So: if $\frac{\partial{E}}{\partial{w_i}}$ is positive, then increasing the weight will increase the error, so you want to move the weight in the opposite direction, i.e. subtract a little bit from the weight (and if $\frac{\partial{E}}{\partial{w_i}}$ is negative, then this formula will add a little bit to the weight).

We of course do not know how much to change the weight, so we only change it a little bit (the learning rate $\mu$ is usually set to be fairly small). So, we 'nudge' all weights in the 'right' direction (the direction that should decrease the error), and then we repeat the process.

Finally, we change the weight proportional to $\frac{\partial{E}}{\partial{w_i}}$, for that will follow the steepest descent in the 'error landscape'. Another way of thinking about that: we could change all weights with the same (little) amount into the right direction (up or down, again depending on the sign of the derivative), but because this is such a non-linear system we are dealing with, we can anticipate that changing weights may be good for certain input-output patterns, but bad for others. So, we want to change as 'little' as possible in terms of 'total change'. So: if we find a large $\frac{\partial{E}}{\partial{w_i}}$, then we know that changing that weight will have a large effect in decreasing that error (at least locally), so we'd rather change that weight than changing a weight that would have far less effect on the error.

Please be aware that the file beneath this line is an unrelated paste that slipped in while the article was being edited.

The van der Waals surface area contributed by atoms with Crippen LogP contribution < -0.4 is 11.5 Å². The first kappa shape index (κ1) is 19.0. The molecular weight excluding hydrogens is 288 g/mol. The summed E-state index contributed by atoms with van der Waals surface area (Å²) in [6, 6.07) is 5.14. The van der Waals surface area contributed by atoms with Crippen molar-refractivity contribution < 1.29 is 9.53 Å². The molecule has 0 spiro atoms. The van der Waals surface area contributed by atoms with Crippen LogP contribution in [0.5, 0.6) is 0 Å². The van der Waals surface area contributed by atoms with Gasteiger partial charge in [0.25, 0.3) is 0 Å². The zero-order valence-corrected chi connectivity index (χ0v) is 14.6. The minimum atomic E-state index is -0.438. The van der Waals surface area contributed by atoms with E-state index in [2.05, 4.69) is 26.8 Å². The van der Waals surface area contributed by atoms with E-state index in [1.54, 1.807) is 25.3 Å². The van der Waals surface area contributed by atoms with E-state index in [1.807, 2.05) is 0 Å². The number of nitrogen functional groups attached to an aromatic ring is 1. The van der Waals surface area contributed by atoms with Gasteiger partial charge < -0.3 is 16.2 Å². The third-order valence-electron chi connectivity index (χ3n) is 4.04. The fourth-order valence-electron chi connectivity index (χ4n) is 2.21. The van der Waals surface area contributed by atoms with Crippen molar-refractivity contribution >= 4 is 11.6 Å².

• Is $\frac{\partial{E}}{\partial{w_i}}$ producing a direction of the steepest incline or is it just giving a magnitude of how reliant $E$ is on $w_i$? If so, how do we know that subtracting will get us in the direction of a local minimum? I think I am not understanding this fully. – ljeabmreosn Jul 2 '17 at 23:11
• @ljeabmreosn yes if $f : \mathbb{R}^n \to \mathbb{R}$ then $-\nabla f(x) = -(\frac{\partial f}{x_1}(x),\ldots,\frac{\partial f}{x_n}(x))$ is the direction of the steepest descent at the point $x$, this is because $\lim_{h \to 0}\frac{f(x+hv)-f(x)}{h} =\sum_{i=1}^n v_i \frac{\partial f}{x_i}(x)$ and under the constraint $\|v\| = 1$ this is minimized when $v = -\nabla f(x)$ – reuns Jul 2 '17 at 23:42
• Okay, so if I understand correctly, if $\frac{\partial{E}}{\partial{w_i}} > 0$, then we decrease $w_{i+1}$ by some amount and vice versa if $\frac{\partial{E}}{\partial{w_i}} < 0$. So does that mean that what we increase/decrease by doesn't matter as long it is the same sign as $\frac{\partial{E}}{\partial{w_i}}$? – ljeabmreosn Jul 2 '17 at 23:54
• @ljeabmreosn The direction of change will always be 'away' from the error, yes. The amount with which we change depends on the learning rate. Again, we don't know how much we should change the weight to get to a minimum, so we just play it safe and typically keep the aount fairly small, also because the direction may change after that little step. Imagine a river finding its way down a complicated landscape .. It snakes its way down bit by bit ... We try to do the same with this method. Indeed, by keeping the amount f change small, we are more likely to find the minimum. – Bram28 Jul 3 '17 at 1:09
• @ljeabmreosn You're welcome! :) – Bram28 Jul 3 '17 at 1:48